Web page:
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Oecologia

, Volume 188, Issue 4, pp 1253–1262 | Cite as

Seasonal dynamics and potential drivers of ranavirus epidemics in wood frog populations

  • Emily M. HallEmail author
  • C. S. Goldberg
  • J. L. Brunner
  • E. J. Crespi
Conservation ecology – original research

Abstract

Epidemics in wildlife populations often display a striking seasonality. Ranaviruses can cause rapid, synchronous mass mortality events in populations of wood frog (Rana sylvatica) larvae in the summer. While there are several possible explanations for this pattern—from seasonal introductions of the virus to environmental stressors to windows of susceptibility to mortality from infection during development—most studies have focused on single factors in laboratory settings. We characterized the time course of ranavirus epidemics in eight ephemeral ponds in Connecticut, USA, measuring the prevalence and intensity of infections in wood frog larvae and Ranavirus DNA in water samples using environmental DNA methods. We found little evidence that the timing of pathogen introduction affected the timing of epidemics (rising prevalence) or the resulting die-offs. Instead, we observed a pulse in transmission asynchronous with die-offs; prevalence reached high levels (≥ 50%) up to 6 weeks before mortality was observed, suggesting that die-offs may be uncoupled from this pulse in transmission. Rather, mortality occurred when larvae reached later stages of development (hind limb formation) and coinciding water temperatures rose (≥ 15 °C), both of which independently increase pathogenicity (i.e., probability of host mortality) of infections in laboratory experiments. In summary, the strong seasonality of die-offs appears to be driven by development- and/or temperature-dependent changes in pathogenicity rather than occurring chronologically with pathogen introduction, after a pulse in transmission, or when susceptible host densities are greatest. Furthermore, our study illustrates the potential for eDNA methods to provide valuable insight in aquatic host–pathogen systems.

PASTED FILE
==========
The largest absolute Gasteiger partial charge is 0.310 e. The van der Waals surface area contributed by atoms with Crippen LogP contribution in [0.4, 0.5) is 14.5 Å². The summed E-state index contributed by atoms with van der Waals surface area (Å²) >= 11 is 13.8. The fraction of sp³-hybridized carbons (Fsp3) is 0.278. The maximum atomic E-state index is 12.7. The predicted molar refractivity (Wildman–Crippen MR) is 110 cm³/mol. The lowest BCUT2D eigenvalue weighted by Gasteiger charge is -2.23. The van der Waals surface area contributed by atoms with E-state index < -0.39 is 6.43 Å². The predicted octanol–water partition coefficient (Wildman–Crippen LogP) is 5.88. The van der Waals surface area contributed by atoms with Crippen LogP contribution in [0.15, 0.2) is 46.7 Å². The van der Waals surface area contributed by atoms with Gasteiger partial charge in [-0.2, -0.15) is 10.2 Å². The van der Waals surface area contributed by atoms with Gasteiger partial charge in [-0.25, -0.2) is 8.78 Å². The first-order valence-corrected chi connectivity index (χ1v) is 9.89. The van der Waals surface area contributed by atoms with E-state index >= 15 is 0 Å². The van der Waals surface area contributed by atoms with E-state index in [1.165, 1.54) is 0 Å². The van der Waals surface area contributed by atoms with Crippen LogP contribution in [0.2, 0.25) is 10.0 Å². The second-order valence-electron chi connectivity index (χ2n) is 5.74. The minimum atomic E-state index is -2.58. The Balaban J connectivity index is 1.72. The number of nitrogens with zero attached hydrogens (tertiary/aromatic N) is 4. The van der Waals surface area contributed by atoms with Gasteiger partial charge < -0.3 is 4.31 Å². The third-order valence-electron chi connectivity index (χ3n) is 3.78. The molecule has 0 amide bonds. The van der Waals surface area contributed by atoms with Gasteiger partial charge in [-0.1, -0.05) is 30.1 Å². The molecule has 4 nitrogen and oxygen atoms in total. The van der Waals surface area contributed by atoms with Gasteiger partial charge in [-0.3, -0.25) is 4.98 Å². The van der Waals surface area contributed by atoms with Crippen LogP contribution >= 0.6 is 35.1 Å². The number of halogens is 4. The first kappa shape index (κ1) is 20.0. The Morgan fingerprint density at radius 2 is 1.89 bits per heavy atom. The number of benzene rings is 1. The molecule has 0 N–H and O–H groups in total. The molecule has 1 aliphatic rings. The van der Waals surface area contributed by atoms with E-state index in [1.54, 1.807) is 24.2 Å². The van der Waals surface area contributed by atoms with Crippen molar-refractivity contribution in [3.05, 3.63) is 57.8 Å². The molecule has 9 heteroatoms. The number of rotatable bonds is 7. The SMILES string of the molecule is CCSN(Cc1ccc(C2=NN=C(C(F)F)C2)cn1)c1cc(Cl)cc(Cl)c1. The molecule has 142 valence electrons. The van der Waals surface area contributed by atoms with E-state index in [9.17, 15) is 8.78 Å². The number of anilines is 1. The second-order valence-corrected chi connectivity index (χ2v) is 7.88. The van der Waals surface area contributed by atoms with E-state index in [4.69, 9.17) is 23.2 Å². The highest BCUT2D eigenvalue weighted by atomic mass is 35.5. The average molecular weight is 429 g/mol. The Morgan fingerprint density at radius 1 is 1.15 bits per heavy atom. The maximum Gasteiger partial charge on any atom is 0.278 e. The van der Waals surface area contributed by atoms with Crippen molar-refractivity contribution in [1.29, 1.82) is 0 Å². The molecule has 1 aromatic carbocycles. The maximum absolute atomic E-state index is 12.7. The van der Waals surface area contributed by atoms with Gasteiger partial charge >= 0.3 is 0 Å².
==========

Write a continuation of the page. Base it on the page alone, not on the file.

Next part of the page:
Keywords

Seasonal epidemiology Ranavirus Amphibian Disease susceptibility Environmental DNA 

Notes

Acknowledgements

This publication was developed under STAR Fellowship Assistance Agreement no. 91767901 awarded by the U.S. Environmental Protection Agency (EPA) to EMH. It has not been formally reviewed by EPA. The views expressed in this publication are solely those of E. M. Hall and co-authors, and EPA does not endorse any products or commercial services mentioned in this publication. This work was also funded by the Washington State University Elling Foundation. We would like to graciously thank A. Helton lab from University of Connecticut (Storrs, CT) for processing biogeochemical water samples. We are grateful for constructive feedback from P. Johnson and anonymous reviewers.

Author contribution statement

EMH, CSG, JLB, and EJC designed the experiment. EMH performed field work and processed samples. EMH and JLB analyzed data, and everyone contributed to writing the manuscript.

Compliance with ethical standards

Ethical approval

All applicable institutional and/or national guidelines for the care and use of animals were followed. This research was approved by the Animal Care and Use Committee (Protocol #04520-001) of Washington State University. Collections were approved by the Connecticut Department of Energy and Environmental Protection (Scientific collections permit #1115003) and Yale Myers Forest.

Conflict of interest

The authors declare that they have no conflict of interest.

Data accessibility

All data generated or analyzed during this study are included in this published article and its supplementary information files.

Supplementary material

442_2018_4274_MOESM1_ESM.docx (92 kb)
Supplementary material 1 (DOCX 92 kb)

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Copyright information

© Springer-Verlag GmbH Germany, part of Springer Nature 2018

Authors and Affiliations

  1. 1.Washington State University, School of Biological SciencesPullmanUSA
  2. 2.Washington State University, School of the EnvironmentPullmanUSA
  3. 3.Department of Pathology, Microbiology, and Immunology, Vanderbilt University School of MedicineNashvilleUSA

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